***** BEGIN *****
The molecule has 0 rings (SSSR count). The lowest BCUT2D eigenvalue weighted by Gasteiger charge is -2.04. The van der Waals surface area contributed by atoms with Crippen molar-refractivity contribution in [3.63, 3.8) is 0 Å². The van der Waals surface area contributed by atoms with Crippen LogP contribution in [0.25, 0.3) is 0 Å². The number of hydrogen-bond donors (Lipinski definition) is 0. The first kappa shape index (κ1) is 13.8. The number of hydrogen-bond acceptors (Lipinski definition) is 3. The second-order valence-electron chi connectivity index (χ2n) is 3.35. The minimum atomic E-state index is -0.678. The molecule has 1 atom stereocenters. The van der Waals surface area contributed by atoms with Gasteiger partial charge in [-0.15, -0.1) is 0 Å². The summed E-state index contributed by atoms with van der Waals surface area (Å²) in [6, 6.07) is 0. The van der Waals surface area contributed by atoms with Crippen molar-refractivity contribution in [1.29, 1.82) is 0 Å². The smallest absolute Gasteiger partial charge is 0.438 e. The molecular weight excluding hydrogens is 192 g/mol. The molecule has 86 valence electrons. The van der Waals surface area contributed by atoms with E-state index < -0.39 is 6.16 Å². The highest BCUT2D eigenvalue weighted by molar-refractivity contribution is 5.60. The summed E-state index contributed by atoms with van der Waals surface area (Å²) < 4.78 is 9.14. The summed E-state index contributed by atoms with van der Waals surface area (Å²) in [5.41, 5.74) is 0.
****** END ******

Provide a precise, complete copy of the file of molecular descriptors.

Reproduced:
The molecule has 0 rings (SSSR count). The lowest BCUT2D eigenvalue weighted by Gasteiger charge is -2.04. The van der Waals surface area contributed by atoms with Crippen molar-refractivity contribution in [3.63, 3.8) is 0 Å². The van der Waals surface area contributed by atoms with Crippen LogP contribution in [0.25, 0.3) is 0 Å². The number of hydrogen-bond donors (Lipinski definition) is 0. The first kappa shape index (κ1) is 13.8. The number of hydrogen-bond acceptors (Lipinski definition) is 3. The second-order valence-electron chi connectivity index (χ2n) is 3.35. The minimum atomic E-state index is -0.678. The molecule has 1 atom stereocenters. The van der Waals surface area contributed by atoms with Gasteiger partial charge in [-0.15, -0.1) is 0 Å². The summed E-state index contributed by atoms with van der Waals surface area (Å²) in [6, 6.07) is 0. The van der Waals surface area contributed by atoms with Crippen molar-refractivity contribution in [1.29, 1.82) is 0 Å². The smallest absolute Gasteiger partial charge is 0.438 e. The molecular weight excluding hydrogens is 192 g/mol. The molecule has 86 valence electrons. The van der Waals surface area contributed by atoms with E-state index < -0.39 is 6.16 Å². The highest BCUT2D eigenvalue weighted by molar-refractivity contribution is 5.60. The summed E-state index contributed by atoms with van der Waals surface area (Å²) < 4.78 is 9.14. The summed E-state index contributed by atoms with van der Waals surface area (Å²) in [5.41, 5.74) is 0.